Why no King-Consorts?

Okay in the UK a King’s wife is automatically a Queen-Consort, but a Queen’s husband isn’t a King-Consort. Why? I looked it up and the UK/England has had five male royal consorts and Scotland had one (not counting the personal union). In England Queen Mary I’s husband was made King of England during her life and Queen Mary II’s husband was made a joint-sovereign and succeded his wife. Mary, Queen of Scots, husband was made King. Queens Anne and Victoria’s husbands were only made princes and Anne’s was made a peer. And of course Queen Elizabeth II’s husband is Prince Phillip not King Phillip. Why did stop they making male consorts Kings?

The husband of a reigning Queen, called a Queen Regent, is a prince. This is because a King is higher than a Queen, so if the Queen inherrits the thrown, her husband cannot be a King.

So why were the husbands of the first reigning Queens made Kings?

‘Prince Consort’ has not been used as an official title since Queen Victoria’s husband, Prince Albert, died. Can’t quite remember the reason why though.

Mary II ruled jointly with William of Orange, who would never have settled for being a “prince consort” - he also had a large army, and could negotiate for favorable terms concerning his part in the “Glorious Revolution”:

They wanted rid of James bad enough that they would probably have been willing to let William call himself “Dictator for Life” if he had wanted to, provided he continued to champion Protestantism.

The monarch is the single person who embodies the Crown. By courtesy (and this is very sexist) the wife of an man who holds some title of respect and honor is addressed by the feminine of his title – but this does not go for the husband of an heiress. Thus the wife of a Duke is a Duchess, of an Earl, a Countess (don’t ask!) – and the wife of a King is a Queen. But the husband of a Duchess or Countess in her own right is not therefore automatically a Duke or Earl, and the husband of a Queen Regnant is whatever title he holds or is bestowed on him.

At this point the precedents get bizarre.

Matilda, daughter of Henry I and claimant against Stephen in the 1135-54 period, was the wife and then widow of Geoffrey V Plantagenet, Comte d’Anjou. Since she never obtained undisputed title to the throne, the issue of what to call her husband was the least of concerns during that hotly-contested Civil War.

Mary I (Tudor) was married to Philip II of Spain, who was King in his own right of several realms.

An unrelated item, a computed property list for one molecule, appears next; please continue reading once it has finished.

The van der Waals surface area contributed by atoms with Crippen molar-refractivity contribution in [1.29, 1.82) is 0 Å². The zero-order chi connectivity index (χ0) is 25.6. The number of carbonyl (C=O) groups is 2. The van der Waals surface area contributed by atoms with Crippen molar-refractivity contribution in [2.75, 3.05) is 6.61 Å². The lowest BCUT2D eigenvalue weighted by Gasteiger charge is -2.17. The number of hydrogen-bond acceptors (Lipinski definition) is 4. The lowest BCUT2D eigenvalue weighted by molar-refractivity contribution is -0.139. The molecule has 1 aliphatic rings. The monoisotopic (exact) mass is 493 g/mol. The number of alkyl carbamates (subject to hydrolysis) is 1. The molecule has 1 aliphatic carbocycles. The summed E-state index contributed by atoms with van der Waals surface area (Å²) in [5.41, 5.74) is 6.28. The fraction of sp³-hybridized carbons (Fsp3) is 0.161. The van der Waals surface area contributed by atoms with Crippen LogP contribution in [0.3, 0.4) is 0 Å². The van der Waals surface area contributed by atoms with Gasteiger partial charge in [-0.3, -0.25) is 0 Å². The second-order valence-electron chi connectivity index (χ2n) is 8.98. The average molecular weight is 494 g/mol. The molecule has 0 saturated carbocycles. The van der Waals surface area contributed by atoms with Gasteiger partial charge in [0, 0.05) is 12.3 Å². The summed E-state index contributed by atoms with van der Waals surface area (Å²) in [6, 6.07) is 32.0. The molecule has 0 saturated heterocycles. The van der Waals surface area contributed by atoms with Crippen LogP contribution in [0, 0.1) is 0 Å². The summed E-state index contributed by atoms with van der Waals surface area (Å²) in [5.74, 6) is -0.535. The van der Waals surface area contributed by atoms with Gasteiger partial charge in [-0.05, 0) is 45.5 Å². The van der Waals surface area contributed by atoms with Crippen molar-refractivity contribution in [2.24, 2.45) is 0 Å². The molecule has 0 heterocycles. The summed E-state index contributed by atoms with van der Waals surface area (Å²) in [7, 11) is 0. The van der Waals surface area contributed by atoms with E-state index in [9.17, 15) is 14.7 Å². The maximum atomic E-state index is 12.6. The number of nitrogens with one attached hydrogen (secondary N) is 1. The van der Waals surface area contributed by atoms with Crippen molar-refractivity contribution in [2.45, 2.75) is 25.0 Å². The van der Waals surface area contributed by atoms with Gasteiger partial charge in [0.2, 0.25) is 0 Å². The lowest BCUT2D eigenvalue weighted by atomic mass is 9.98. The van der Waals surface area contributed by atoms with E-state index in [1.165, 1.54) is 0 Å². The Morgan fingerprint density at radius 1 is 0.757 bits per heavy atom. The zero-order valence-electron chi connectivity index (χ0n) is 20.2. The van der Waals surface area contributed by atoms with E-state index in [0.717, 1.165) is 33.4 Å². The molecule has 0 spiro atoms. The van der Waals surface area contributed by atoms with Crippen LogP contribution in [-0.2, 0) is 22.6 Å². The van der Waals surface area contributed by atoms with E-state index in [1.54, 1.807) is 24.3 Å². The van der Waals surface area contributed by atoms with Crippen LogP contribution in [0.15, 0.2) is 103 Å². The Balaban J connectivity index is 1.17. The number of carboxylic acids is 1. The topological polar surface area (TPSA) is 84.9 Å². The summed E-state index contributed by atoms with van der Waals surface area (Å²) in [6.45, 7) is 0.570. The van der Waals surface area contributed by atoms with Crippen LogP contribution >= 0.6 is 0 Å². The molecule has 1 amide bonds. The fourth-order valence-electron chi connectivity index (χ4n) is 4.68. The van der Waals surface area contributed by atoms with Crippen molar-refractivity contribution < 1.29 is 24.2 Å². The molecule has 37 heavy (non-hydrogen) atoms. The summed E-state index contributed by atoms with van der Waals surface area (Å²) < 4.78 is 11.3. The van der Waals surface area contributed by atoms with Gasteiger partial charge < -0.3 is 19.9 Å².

Elizabeth I never married.

Mary II (Stuart) was first in line for the throne (ignoring Jacobite claims), followed by her sister Anne and her first cousin William of Orange, to whom she was married, and who was the head of the alliance against Louis XIV’s France and the Jacobite pretenders. So the deal was struck that William and Mary would ascend the throne as joint sovereigns, with Anne renouncing her right of succession to William only – in other words, moving from first in line after Mary to second in line, after William. It was expected, by the way, that Mary would outlive William and reign in her own right, but he supervived her. However, as they had no surviving children, the throne passed to Anne anyway.

Anne’s husband was Prince George of Denmark, and they seemed content that he retain that title.

Anne was the last Queen Regnant before Victoria, when the custom of referring to the Queen’s spouse as Prince Consort began. Albert was not only a consummate politican but a student of constitutional law, and recognized that what he did would set a precedent. He was also aware of some ill feeling about his foreign birth and forceful personality. So he assumed the role of Victoria’s chief counselor rather than pushing for recognition in his own right, and created the modern concept of Prince Consort. For the most part Philip has modeled himself on Albert’s example.

I have raised before, without getting a conclusive answer, the question of what Philip’s title should be if he outlives Queen Elizabeth, since for the first time a king will ascend the throne with a living father. AFAIK from last time, there is no definite answer – it will depend on what Charles decides.

Cecil’s column may be of interest: A king’s wife is a queen, so why is Elizabeth II’s husband still only Prince Philip?

Okay, I checked Wikipedia and Prince Philip wasn’t even a Prince for the first five his wife was Queen! When his father in law granted him his peerage on his wedding (after he renouced his birth titles) he thought it was enought to giving him the style of Royal Highness. The Queen didn’t fix the oversight 'till 1957. And apparntly he was none to happy when his wife decided the kids would take her name instead of his!

Matilda’s a rather bizarre case anyway. By dint of having first married the Holy Roman Emperor Henry V she was the Empress Matilda even after her later marriage to Geoffrey of Anjou. Her title of empress was higher than that of queen. I have no idea how she would have been referred to had she become Queen of England I have no idea. Could her husband have been a king-consort, putting him one-step below her in dignity?

She used the title Lady of the English instead of Queen.